Compliance Resources

The primary objective of the SFSU Compliance Program is to provide information, training, and internal controls that are needed to meet the laws, rules, and policies governing sponsored research at SF State. The Compliance Committee, chaired by the Provost and Vice President for Academic Affairs, oversees the Compliance Program. The Compliance Team manages the daily operation of the sponsored research Compliance Program. The Compliance Team's chief responsibility is to monitor internal controls to ensure compliance with all the applicable federal laws and regulations that regulate sponsored research funding.

Please contact Jenny Chau, Compliance Officer (415-338-1862, jchau@sfsu.edu) if you have any questions about the SFSU Compliance Program. The following areas represent the subcategories of SF State's Compliance Program.

 

Issued: February 2007

Revised: September 2011, April 2018

 

I. PURPOSE

The University Code of Conduct for Sponsored Programs states that all members of the University community engaged in sponsored project activities are expected to conduct their projects with integrity and intellectual honesty at all times, to act responsibly with respect to the use of funds, and to ensure that they and those who work with them comply with all campus, system wide, agency, and government regulations.

Members of the University community engaged in research and creative activities are not to fabricate data or results; change or knowingly omit data or results to misrepresent results in the research record; or intentionally misappropriate the ideas, writings, research, or findings of others. All those engaged in research are expected to pursue the advancement of knowledge while meeting the highest standards of honesty, accuracy, and objectivity in their work in general and as authors. This standard extends to all publications. They are also expected to demonstrate accountability for sponsors’ funds and to comply with specific terms and conditions of contracts and grants.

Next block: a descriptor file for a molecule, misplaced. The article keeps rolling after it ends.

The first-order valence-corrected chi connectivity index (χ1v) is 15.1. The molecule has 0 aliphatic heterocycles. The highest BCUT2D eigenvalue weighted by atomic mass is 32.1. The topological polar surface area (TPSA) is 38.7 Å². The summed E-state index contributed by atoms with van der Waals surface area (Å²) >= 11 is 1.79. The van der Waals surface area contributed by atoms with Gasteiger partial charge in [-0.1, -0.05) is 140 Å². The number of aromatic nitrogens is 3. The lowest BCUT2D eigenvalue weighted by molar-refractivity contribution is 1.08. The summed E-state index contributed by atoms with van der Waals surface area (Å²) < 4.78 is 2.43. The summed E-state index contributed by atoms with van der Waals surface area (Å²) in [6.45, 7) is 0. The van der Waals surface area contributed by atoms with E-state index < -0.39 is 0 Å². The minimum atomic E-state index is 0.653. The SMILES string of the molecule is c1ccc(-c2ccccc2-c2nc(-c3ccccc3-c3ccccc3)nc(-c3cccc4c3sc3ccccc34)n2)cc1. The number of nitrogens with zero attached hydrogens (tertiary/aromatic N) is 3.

The Office of Research and Sponsored Programs will follow the procedures outlined below for all extramurally funded sponsored programs.

This statement of procedures is intended to carry out San Francisco State University’s (The University) responsibilities under the Public Health Service (PHS) Policies on Research Misconduct (42 CFR Part 93) and the policies of the National Science Foundation (45 CFR Part 689). This document applies to allegations of research misconduct (fabrication, falsification, or plagiarism in proposing, performing, or reviewing research, or in reporting research results) involving:

(1) A person who, at the time of the alleged research misconduct, was employed by, was an agent of, or was affiliated by contract or agreement with San Francisco State University; and (2) PHS supported research, research training or activities related to that research or research training, such as and the dissemination of research information, (3) applications or proposals for PHS support of research, research training or activities related to that research or research training, or (4) plagiarism of research records produced in the course of PHS supported research, research training or activities related to that research or research training. This includes any research proposed, performed, reviewed, or reported, or any research record generated from that research, regardless of whether an application or proposal for funds resulted in a grant, contract, cooperative agreement, or other form of support.

This statement of policy and procedures does not apply to authorship or collaboration disputes and applies only to allegations of research misconduct that occurred within six years of the date the institution or HHS received the allegation, subject to the subsequent use, health or safety of the public, and grandfather exceptions in 42 CFR § 93.105(b).

 

II. DEFINITIONS

A. Research misconduct means fabrication, falsification, or plagiarism in proposing or performing research, reviewing research proposals, or in reporting research results.

B. Fabrication means making up data or results and recording or reporting them.